Why Random Reminders?

For detailed journaling, it makes sense to set a regular reminder - say in the early evening - to detail your day's experiences.

Changes lets you do this.

But it's also a mood tracker.

And our brains are surprisingly bad at remembering the details of how we felt earlier on.

Once an anxiety is resolved, it can seem a little silly in hindsight.

So it would be easy to miss a lot of important insights if we only tracked our mood at the same time each day.

That's why being interrupted is so important.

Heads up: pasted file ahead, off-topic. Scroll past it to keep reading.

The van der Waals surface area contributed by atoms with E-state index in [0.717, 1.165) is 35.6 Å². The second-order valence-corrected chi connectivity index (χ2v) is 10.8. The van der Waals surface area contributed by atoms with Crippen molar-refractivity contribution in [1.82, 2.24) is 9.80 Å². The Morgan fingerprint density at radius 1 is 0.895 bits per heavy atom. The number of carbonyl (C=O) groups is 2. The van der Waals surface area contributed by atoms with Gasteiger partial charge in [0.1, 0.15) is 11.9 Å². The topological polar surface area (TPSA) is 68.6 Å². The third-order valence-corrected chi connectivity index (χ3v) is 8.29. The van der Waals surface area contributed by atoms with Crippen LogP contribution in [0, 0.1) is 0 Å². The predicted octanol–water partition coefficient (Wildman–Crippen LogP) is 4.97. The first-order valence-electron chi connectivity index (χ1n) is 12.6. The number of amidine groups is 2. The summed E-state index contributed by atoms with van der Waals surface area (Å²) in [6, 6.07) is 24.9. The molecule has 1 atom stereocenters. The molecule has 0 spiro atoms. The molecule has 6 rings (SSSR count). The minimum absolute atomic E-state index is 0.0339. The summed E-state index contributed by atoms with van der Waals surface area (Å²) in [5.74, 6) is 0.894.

Changes sends you reminders at random moments. That way we can track our true emotions, unfettered by any interim passage of time.

It's just more scientific this way.

Our data will be spread out across a wider variety of personal experiences.

Encourage Mindfulness

If you're interrupted in the midst of a panic and asked to tune in to how you're feeling, the panic can be diffused in the process.

Changes works as a "mindfulness prompt" in this regard.

The surprising science of happiness

Here's Dan Gilbert's 2004 TED talk which set me on the path to building Changes and its predecessors.

Dan Gilbert explains how we are flawed experience simulators